"Original Promotional Featurette" was done back in the day and is more like a five minute trailer than anything of real substance.
Finally, there is an original theatrical trailer."
Superb gangster film with Jacobean tragic overtones
GZA | London | 08/15/2001
(5 out of 5 stars)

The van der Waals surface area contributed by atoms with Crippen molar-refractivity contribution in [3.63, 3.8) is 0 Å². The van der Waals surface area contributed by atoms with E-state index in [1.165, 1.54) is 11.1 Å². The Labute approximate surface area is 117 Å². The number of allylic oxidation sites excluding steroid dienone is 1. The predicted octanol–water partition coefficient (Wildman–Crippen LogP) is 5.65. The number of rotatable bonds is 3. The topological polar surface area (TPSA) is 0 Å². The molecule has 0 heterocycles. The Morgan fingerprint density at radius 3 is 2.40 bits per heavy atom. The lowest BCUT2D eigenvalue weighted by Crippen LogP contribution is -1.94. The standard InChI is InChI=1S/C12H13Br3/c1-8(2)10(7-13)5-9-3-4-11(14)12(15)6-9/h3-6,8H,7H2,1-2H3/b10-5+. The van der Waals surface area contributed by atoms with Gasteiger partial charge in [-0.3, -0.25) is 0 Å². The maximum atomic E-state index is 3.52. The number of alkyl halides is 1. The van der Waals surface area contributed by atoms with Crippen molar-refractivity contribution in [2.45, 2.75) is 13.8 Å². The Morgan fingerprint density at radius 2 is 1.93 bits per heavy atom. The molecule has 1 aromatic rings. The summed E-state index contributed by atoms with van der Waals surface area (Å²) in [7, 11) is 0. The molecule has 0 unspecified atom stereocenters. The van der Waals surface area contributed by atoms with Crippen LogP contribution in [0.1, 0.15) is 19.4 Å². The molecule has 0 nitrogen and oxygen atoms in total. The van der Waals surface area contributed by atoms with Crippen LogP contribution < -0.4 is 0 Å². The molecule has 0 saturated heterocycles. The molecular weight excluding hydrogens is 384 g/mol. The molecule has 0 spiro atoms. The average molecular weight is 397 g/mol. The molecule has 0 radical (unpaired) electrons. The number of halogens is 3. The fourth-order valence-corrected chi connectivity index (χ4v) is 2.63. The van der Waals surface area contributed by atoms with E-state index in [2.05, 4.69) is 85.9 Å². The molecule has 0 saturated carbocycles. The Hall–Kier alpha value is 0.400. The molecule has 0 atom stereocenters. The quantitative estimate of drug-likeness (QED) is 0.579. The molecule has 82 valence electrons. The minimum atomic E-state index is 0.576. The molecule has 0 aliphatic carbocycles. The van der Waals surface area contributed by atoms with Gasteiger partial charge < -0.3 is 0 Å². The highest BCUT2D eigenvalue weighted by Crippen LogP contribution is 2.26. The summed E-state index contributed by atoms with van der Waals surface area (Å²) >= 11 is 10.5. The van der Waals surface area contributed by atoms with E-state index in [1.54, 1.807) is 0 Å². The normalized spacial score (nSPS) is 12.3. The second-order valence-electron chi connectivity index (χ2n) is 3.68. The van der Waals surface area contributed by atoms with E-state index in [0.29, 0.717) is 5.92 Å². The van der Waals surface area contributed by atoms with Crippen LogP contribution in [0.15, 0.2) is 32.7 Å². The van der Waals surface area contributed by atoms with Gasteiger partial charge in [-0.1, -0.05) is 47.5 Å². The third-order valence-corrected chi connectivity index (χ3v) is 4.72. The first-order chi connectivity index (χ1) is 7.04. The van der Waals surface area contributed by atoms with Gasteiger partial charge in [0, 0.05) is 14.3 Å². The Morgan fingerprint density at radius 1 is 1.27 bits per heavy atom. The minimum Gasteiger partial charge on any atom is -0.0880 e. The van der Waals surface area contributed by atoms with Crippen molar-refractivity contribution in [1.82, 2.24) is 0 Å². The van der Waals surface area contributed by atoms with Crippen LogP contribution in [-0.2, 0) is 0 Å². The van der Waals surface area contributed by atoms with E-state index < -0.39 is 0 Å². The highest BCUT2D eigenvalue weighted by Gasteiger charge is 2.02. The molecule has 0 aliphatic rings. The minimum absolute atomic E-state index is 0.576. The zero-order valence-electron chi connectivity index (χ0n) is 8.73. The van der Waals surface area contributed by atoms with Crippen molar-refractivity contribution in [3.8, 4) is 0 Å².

"Carlito's Way ranks up there with Goodfellas as one of the best gangster movies of the 90s. Pacino is superb as Carlito Brigante, a legendary Puerto Rican gangster determined to leave his past behind after his release from prison, while Sean Penn is a revelation as the attorney who manages to get Carlito released after serving five years of a life sentence. The director, Brian de Palma, uses the unusual device of revealing what ultimately happens at the beginning of the film, but this does not diminish its impact, rather creating an air of incredible tension as we witness Carlito desperately struggling to escape the fate we know is in store for him. In particular, the chase scene through Grand Central Station, and the shoot out on the escalator, is superbly staged and every time I watch it I am left exhausted!Like all tragic heroes Carlito has a fundamental flaw in his character that is ultimately his undoing. He is still bound by the code of honour of his youth, a code that the New York underworld is rapidly leaving behind, and he finds himself an anachronism in increasingly violent and ruthless times. Carlito's lawyer is on a downward spiral of self-destruction as his delusions of grandeur see him sucked into this world of crime, and due to the loyalty he feels he owes him, Carlito is sucked in as well. When he is implicated in the murder of a "made" Italian mafioso, Carlito's card is marked, and he realises too late that loyalty means nothing when you are the only one in thrall to it. A new breed of gangster, personified by Benny Blanco, is taking over, for whom honour means nothing and power means everything. The crux of the movie comes when Carlito has the chance to kill Benny, and although recognising that "the street is watching" he declines the chance, determined not to be drawn back into a world of violence. By letting Benny live, Carlito has shown "weakness" and in the final reckoning this weakness is ruthlessly exploited. If I have a gripe with this brilliant film it is the ending. If De Palma could have resisted inserting Carlito's sentimental monologue into the last few frames, when he realises he won't live to see the future he dreams of with his girlfriend (played by Penelope Ann Miller) Carlito's Way would have been almost perfect. However, this is a small point and shouldn't detract from what is otherwise a magnificent piece of film making."